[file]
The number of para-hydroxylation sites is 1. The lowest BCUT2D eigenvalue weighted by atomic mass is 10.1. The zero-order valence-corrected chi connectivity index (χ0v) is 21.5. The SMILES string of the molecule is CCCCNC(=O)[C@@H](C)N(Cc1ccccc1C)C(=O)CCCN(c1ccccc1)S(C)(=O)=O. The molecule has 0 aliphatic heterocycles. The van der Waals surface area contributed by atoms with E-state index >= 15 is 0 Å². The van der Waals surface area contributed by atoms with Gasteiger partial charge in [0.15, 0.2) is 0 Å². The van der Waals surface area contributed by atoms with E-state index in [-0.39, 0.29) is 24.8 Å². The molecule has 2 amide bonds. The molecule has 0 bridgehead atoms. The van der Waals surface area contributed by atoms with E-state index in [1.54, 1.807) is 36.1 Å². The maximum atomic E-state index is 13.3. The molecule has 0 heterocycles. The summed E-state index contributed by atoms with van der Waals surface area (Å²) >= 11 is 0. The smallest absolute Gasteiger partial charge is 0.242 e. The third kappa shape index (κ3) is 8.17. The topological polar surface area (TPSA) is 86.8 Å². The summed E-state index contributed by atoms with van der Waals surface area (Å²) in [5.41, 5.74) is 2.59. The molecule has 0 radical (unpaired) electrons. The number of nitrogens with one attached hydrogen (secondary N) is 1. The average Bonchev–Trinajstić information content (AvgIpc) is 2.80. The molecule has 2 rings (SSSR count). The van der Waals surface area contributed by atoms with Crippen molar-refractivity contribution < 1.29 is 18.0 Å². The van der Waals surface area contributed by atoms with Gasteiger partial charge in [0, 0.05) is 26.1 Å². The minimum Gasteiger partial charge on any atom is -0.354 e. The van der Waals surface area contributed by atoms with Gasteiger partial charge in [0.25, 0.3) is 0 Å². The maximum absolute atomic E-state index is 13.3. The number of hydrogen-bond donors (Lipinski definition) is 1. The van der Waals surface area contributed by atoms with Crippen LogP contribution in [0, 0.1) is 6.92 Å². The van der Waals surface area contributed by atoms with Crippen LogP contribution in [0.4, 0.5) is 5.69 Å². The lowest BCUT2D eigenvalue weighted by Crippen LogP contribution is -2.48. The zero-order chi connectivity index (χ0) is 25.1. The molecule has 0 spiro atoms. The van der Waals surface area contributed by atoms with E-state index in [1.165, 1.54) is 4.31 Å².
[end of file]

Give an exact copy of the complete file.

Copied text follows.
The number of para-hydroxylation sites is 1. The lowest BCUT2D eigenvalue weighted by atomic mass is 10.1. The zero-order valence-corrected chi connectivity index (χ0v) is 21.5. The SMILES string of the molecule is CCCCNC(=O)[C@@H](C)N(Cc1ccccc1C)C(=O)CCCN(c1ccccc1)S(C)(=O)=O. The molecule has 0 aliphatic heterocycles. The van der Waals surface area contributed by atoms with E-state index >= 15 is 0 Å². The van der Waals surface area contributed by atoms with Gasteiger partial charge in [0.15, 0.2) is 0 Å². The van der Waals surface area contributed by atoms with E-state index in [-0.39, 0.29) is 24.8 Å². The molecule has 2 amide bonds. The molecule has 0 bridgehead atoms. The van der Waals surface area contributed by atoms with E-state index in [1.54, 1.807) is 36.1 Å². The maximum atomic E-state index is 13.3. The molecule has 0 heterocycles. The summed E-state index contributed by atoms with van der Waals surface area (Å²) >= 11 is 0. The smallest absolute Gasteiger partial charge is 0.242 e. The third kappa shape index (κ3) is 8.17. The topological polar surface area (TPSA) is 86.8 Å². The summed E-state index contributed by atoms with van der Waals surface area (Å²) in [5.41, 5.74) is 2.59. The molecule has 0 radical (unpaired) electrons. The number of nitrogens with one attached hydrogen (secondary N) is 1. The average Bonchev–Trinajstić information content (AvgIpc) is 2.80. The molecule has 2 rings (SSSR count). The van der Waals surface area contributed by atoms with Crippen molar-refractivity contribution < 1.29 is 18.0 Å². The van der Waals surface area contributed by atoms with Gasteiger partial charge in [0, 0.05) is 26.1 Å². The minimum Gasteiger partial charge on any atom is -0.354 e. The van der Waals surface area contributed by atoms with Gasteiger partial charge in [0.25, 0.3) is 0 Å². The maximum absolute atomic E-state index is 13.3. The number of hydrogen-bond donors (Lipinski definition) is 1. The van der Waals surface area contributed by atoms with Crippen LogP contribution in [0, 0.1) is 6.92 Å². The van der Waals surface area contributed by atoms with Crippen LogP contribution in [0.4, 0.5) is 5.69 Å². The lowest BCUT2D eigenvalue weighted by Crippen LogP contribution is -2.48. The zero-order chi connectivity index (χ0) is 25.1. The molecule has 0 spiro atoms. The van der Waals surface area contributed by atoms with E-state index in [1.165, 1.54) is 4.31 Å².